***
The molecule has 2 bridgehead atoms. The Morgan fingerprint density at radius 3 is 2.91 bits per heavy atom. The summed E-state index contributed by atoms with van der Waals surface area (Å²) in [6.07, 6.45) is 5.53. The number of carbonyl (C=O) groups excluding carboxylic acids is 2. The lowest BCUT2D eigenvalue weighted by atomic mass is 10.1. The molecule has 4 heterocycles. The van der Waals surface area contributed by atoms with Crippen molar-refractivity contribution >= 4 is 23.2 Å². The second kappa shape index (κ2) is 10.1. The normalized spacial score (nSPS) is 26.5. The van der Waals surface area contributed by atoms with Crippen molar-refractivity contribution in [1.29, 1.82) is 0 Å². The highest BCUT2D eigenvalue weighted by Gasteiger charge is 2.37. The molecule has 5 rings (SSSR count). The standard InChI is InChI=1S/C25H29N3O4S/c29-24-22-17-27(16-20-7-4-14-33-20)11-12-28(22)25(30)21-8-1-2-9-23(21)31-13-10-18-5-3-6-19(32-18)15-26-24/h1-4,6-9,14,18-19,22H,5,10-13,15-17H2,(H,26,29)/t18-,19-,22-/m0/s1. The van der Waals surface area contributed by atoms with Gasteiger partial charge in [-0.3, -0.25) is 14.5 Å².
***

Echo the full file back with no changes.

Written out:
The molecule has 2 bridgehead atoms. The Morgan fingerprint density at radius 3 is 2.91 bits per heavy atom. The summed E-state index contributed by atoms with van der Waals surface area (Å²) in [6.07, 6.45) is 5.53. The number of carbonyl (C=O) groups excluding carboxylic acids is 2. The lowest BCUT2D eigenvalue weighted by atomic mass is 10.1. The molecule has 4 heterocycles. The van der Waals surface area contributed by atoms with Crippen molar-refractivity contribution >= 4 is 23.2 Å². The second kappa shape index (κ2) is 10.1. The normalized spacial score (nSPS) is 26.5. The van der Waals surface area contributed by atoms with Crippen molar-refractivity contribution in [1.29, 1.82) is 0 Å². The highest BCUT2D eigenvalue weighted by Gasteiger charge is 2.37. The molecule has 5 rings (SSSR count). The standard InChI is InChI=1S/C25H29N3O4S/c29-24-22-17-27(16-20-7-4-14-33-20)11-12-28(22)25(30)21-8-1-2-9-23(21)31-13-10-18-5-3-6-19(32-18)15-26-24/h1-4,6-9,14,18-19,22H,5,10-13,15-17H2,(H,26,29)/t18-,19-,22-/m0/s1. The van der Waals surface area contributed by atoms with Gasteiger partial charge in [-0.3, -0.25) is 14.5 Å².